• Any common pitfalls to avoid?
    Setting your tone is really important. Get to know from the previous community manager on what the company’s tone is- was it casual or formal. Make sure you reply accordingly. I’m glad that our previous community manager had set a very friendly and casual tone. That made it easier for me.
  • What would you do on Day 1?
    Depends on what you define as day 1. For me, it was more like Month 0 and Month 1 :sweat_smile:

(Richard Millington) #5

There’s some interesting studies on this I read somewhere.

I think the biggest thing is to learn as much as you possibly can before you do anything significant. The biggest temptation for leaders is to come in and be the leader by stressing big changes. This causes a backlash against the leader. The very best thing you can do (assuming you’ve already got/accepted the job) is to learn.

Set up meetings with every single stakeholder in the organization and ask them what they would love to see from the community. Setup meetings with your best members and a few regular members. Find out what they would most love to see.

The most people feel you listened to them the more they will listen to you later. Don’t try to make any big changes until you’ve done this bit.

The next stage would be to benchmark where you’re at now. Get all the data you can and benchmark your community to check the ROI, the level of growth, activity, etc…benchmark member sentiment too. This will be really useful to prove your value later on. Think this echoes what @dun3buggi3 was saying too.

Only once you have done this would I begin making tweaks/changes in what you’re doing. I guess the saying is true, first seek to understand and then be understood :slight_smile:


(Shreyas) #6

Absolutely! Can’t stress this enough.


(Darren Gough) #7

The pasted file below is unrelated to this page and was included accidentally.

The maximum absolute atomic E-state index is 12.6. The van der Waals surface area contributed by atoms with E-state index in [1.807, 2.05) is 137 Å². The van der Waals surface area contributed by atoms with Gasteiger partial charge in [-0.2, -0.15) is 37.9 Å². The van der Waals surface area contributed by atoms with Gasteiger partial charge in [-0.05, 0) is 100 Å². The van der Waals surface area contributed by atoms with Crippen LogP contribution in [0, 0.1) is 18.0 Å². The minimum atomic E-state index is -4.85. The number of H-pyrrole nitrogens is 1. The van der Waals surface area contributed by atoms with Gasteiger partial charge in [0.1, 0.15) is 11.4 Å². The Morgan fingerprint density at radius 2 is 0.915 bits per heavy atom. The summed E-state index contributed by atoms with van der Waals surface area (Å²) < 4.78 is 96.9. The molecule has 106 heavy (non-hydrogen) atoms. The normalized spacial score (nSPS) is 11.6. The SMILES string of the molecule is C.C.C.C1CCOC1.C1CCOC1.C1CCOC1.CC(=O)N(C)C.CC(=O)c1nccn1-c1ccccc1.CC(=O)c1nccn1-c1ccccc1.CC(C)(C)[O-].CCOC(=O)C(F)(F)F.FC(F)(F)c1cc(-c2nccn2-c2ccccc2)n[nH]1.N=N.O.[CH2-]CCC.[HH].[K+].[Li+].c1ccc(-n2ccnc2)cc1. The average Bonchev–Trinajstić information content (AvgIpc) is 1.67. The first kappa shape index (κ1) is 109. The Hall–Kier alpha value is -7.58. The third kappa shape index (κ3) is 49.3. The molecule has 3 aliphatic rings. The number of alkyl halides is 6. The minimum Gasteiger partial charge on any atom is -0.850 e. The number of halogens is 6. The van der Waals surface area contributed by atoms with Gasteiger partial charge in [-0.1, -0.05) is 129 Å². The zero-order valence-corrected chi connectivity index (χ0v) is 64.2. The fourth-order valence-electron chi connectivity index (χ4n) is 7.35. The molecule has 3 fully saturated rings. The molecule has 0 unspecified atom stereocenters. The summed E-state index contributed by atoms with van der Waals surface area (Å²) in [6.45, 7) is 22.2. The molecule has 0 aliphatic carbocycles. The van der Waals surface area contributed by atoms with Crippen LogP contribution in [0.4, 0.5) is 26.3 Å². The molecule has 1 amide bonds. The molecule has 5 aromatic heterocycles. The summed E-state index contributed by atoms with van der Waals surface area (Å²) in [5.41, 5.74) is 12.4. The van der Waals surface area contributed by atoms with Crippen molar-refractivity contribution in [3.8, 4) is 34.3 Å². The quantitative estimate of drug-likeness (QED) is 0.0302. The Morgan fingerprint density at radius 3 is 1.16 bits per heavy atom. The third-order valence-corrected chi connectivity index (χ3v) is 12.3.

I’d be tempted to set up some interviews with any members who are also seen as controversial or struggle to accept change. Some are just bad eggs (such is life) but often you can find that they are simply frustrated no one is listening. If you can get them to feel that they’ve been heard, even if you’re honest in saying you can’t guarantee you can do everything they’d like, you can find some members seen by the community as a problem, will give you time and support your work.

Occasionally they have an absolute gem of an idea that they simply didn’t feel able to share. It’s worth putting (a little amount) of time in here to gain buy in and the chance of unearthing something good.

Lastly, never promise to do anything, set dates for action or give anyone expectation until you’re sure you can deliver.


(Brien Hall) #8

Thanks for all the quality tips and feedback everyone, much appreciated.

Starting to get my “next 100 days” plan together, will come back here to share any key learnings from the transition process.


(Nikoletta Harrold) #9

I would definitely recommend to introduce yourself. I was a CM at a tech community for the last 4 years, and I have learned that people appreciate transparency and introducing yourself, even if you are not going to be omni-present on the community. I was in your shoes 4 years ago, so if you need anything specific ping me!


(Frank Field) #10

If I were in your shoes, I would just try to get clear on the main reason your community exists and then let the rest stem from that. Assuming your management is on board with that purpose. If it’s the first place for support, then focus on ensuring that people can find helpful content and get their questions answered.
That would, I believe, help the secondary purpose of building brand loyalty/awareness.